The Statistical Probability of Love at First Sight is about Hadley, who’s on a flight to London to attend her father’s wedding. Understandably, she’s a bit bitter at him, since he seems to have moved on and found more happiness with future wife than he did before. At the airport, she meets Oliver, and through a series of movie-like coincidences, they spend several hours together and forge a sort of bond that, hopefully, is more long-lasting than either of them expects.
I would like to point out that the title (while relevant to the story) is a bit of a misrepresentation. The connection that Hadley finds with Oliver is never labeled as “love”, nor is it love in actuality. That is not to say that, given time, it could become real love—I can actually see the two of them making a very successful relationship back in the US once things calm down with their families and such. I think this book’s title is unfortunate, though, because I outright rejected it back when it first came out because, as I mentioned, I don’t believe in love at first sight (especially since it often comes in the form of instalove, a dangerous and disturbing phenomenon in YA fiction).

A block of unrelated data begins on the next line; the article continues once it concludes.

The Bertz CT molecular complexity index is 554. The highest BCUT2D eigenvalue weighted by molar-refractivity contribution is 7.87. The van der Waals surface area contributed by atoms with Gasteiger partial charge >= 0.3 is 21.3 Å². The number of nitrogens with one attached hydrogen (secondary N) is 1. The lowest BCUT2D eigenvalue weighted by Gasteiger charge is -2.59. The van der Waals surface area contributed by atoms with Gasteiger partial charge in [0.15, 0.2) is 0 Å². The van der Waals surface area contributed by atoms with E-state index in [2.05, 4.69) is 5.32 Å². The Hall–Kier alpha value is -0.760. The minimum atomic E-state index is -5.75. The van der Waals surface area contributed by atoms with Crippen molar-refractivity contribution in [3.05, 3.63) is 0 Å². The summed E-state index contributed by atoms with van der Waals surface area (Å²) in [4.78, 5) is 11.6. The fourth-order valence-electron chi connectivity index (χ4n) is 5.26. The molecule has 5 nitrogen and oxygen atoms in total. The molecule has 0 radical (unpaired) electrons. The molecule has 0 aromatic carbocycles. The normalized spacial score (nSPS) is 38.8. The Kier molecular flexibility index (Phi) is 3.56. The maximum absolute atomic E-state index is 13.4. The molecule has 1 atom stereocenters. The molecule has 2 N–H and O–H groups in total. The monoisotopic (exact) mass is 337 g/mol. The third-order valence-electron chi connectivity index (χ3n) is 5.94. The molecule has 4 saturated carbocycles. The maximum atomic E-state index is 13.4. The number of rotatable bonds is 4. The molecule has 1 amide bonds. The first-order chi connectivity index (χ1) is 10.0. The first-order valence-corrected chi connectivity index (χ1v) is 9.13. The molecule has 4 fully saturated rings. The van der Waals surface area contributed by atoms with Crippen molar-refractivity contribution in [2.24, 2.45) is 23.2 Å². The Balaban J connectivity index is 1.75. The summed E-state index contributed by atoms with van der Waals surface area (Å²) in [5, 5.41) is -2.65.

For me, this book was charming and endearing but not particularly heavy or serious-minded. I think some emotional, realistic issues were brought up, and they were handled in a way that was very touching. At the same time, I thought this read very much like a movie, and though I don’t think that would have worked for me usually, it did here. With a final tally of just over 200 pages, this book is rather short, and I breezed through it in a few hours. Obviously, there wasn’t much time for deep emotional explorations or whatnot, but I think it worked for Jennifer E. Smith here, as I didn’t find this book to be incomplete or lacking particularly.
So while The Statistical Probability of Love at First Sight isn’t my favorite book ever, it’s most certainly a very enjoyable one. Well worth reading multiple times, and it had a lovely film-like quality that was utterly addicting. I also appreciated the realistic “love at first sight” scenario, because anything other than what actually happened would have caused me to pitch a massive fit. Also: woohoo, family dynamics in YA lit!